Spain passed a new law on Monday that puts measures in place to prevent a debt bubble developing in the regulated gas sector, the Spanish government has said.
Spain is still dealing with the fallout of an enormous ‘tariff deficit’ – the debt that accrues when regulated income is insufficient to cover spending – in the electricity sector and is keen to ensure that a similar one cannot occur in the gas sector. The electricity tariff deficit ballooned to more than €25bn in just a few years after the sector was liberalised. Putting steps in place to resolve it has proved a huge headache for the Spanish energy ministry, known as Minetur.
Although there has been a small gas tariff deficit in Spain for the best part of a decade, it is only recently that it has developed into a potentially serious threat. By the end of 2013, the deficit stood at €326m. But this is expected to have ballooned to €800m by the end of 2014 because of costs associated with new infrastructure capacity, coupled with a big drop in demand in the first quarter of this year, according to Minetur. The new capacity includes the on-ice Castor underground storage plant, and the mothballed El Musel LNG regasification terminal, both of which have entailed significant investment; meanwhile the deficit has been exacerbated by falling gas demand as this has resulted in regulated infrastructure – which is guaranteed a minimum rate of remuneration – being used less than anticipated, creating a further shortfall.
“Increasing costs to the system mean that there has been a tariff deficit since 2006, one that is forecast to reach €800m by the end of 2014 if measures are not taken to address it,” Minetur said in a statement on Friday where it announced the new decree. The new law entered force on Monday following publication in Spanish state bulletin BOE as part of a wider package of legislation on growth, competiveness and efficiency called Royal Decree-Law 8/2014.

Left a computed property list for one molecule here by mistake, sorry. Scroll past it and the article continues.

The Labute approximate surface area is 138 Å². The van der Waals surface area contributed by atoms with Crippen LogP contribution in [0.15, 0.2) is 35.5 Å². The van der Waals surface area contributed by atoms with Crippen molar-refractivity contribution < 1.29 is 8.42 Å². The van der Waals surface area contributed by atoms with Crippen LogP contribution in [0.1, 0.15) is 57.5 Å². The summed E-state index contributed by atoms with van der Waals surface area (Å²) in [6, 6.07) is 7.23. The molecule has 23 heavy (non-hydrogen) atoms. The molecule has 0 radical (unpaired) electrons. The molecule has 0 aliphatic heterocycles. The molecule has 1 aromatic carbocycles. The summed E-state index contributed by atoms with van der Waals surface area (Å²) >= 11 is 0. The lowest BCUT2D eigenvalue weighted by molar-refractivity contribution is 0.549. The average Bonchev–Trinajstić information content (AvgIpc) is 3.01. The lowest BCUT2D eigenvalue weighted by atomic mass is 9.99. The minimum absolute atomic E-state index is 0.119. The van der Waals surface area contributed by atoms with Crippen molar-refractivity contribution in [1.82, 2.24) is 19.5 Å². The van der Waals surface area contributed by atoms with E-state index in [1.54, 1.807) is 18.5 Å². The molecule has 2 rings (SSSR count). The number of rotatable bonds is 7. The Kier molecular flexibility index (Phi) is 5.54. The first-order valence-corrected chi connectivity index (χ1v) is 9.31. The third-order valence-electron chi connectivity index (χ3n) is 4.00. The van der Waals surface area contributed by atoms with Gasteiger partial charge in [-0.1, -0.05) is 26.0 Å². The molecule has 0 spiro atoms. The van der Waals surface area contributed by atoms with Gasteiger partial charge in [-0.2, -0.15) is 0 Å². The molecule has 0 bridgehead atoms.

Currently, those costs are picked up by the taxpayer, but the new law will pass some of the responsibility for the debt onto the shoulders of infrastructure owners. The new rules will be in place during the course of a six-year regulatory period running from the start of 2015 to the end of 2019.
New rules will prevent deficits from accumulating by automatically limiting deficit growth to below 10% a year: in the event that a deficit is generated that exceeds 10% of income, tariffs will increase automatically in the following year to compensate.
Preliminary estimates by Spanish gas transmission system operator (TSO) Enagas are that the new reforms will have a net effect on its income of €120m a year between now and 2020.
In a balanced statement on Monday, the company said it welcomed the reforms, as they would “eliminate definitively the existing tariff deficit as well as contribute to guaranteeing regulatory stability of the sector, with the fundamental objective of reducing the final price of energy in Spain and increasing the competitiveness of Spanish companies”. The reforms would also guarantee the system was economically sustainable in the future, Enagas said.
In a separate statement made to Spanish stock market regulator CNMV incumbent supplier Gas Natural Fenosa estimated the reforms would cost it around €45m in 2014. Rob Songer